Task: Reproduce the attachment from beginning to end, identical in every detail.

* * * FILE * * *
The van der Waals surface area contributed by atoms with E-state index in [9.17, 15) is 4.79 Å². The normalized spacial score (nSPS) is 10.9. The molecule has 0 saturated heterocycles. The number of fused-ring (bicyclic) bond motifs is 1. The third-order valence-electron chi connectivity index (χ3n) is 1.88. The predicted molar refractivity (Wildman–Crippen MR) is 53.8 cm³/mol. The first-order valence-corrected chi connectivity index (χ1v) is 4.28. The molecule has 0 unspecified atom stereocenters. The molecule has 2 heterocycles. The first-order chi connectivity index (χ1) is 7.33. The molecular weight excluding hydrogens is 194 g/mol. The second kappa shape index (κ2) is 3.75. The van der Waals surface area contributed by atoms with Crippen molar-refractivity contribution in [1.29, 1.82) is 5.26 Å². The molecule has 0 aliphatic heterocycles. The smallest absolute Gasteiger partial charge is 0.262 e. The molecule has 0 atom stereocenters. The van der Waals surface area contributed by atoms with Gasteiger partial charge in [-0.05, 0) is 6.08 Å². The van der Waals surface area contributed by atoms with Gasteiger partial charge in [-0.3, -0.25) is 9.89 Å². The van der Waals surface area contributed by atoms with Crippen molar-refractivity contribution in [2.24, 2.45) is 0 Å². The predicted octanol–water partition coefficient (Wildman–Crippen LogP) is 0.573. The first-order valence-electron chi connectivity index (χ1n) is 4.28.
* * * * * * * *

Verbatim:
The van der Waals surface area contributed by atoms with E-state index in [9.17, 15) is 4.79 Å². The normalized spacial score (nSPS) is 10.9. The molecule has 0 saturated heterocycles. The number of fused-ring (bicyclic) bond motifs is 1. The third-order valence-electron chi connectivity index (χ3n) is 1.88. The predicted molar refractivity (Wildman–Crippen MR) is 53.8 cm³/mol. The first-order valence-corrected chi connectivity index (χ1v) is 4.28. The molecule has 0 unspecified atom stereocenters. The molecule has 2 heterocycles. The first-order chi connectivity index (χ1) is 7.33. The molecular weight excluding hydrogens is 194 g/mol. The second kappa shape index (κ2) is 3.75. The van der Waals surface area contributed by atoms with Crippen molar-refractivity contribution in [1.29, 1.82) is 5.26 Å². The molecule has 0 aliphatic heterocycles. The smallest absolute Gasteiger partial charge is 0.262 e. The molecule has 0 atom stereocenters. The van der Waals surface area contributed by atoms with Gasteiger partial charge in [-0.05, 0) is 6.08 Å². The van der Waals surface area contributed by atoms with Gasteiger partial charge in [-0.3, -0.25) is 9.89 Å². The van der Waals surface area contributed by atoms with Crippen molar-refractivity contribution in [2.24, 2.45) is 0 Å². The predicted octanol–water partition coefficient (Wildman–Crippen LogP) is 0.573. The first-order valence-electron chi connectivity index (χ1n) is 4.28.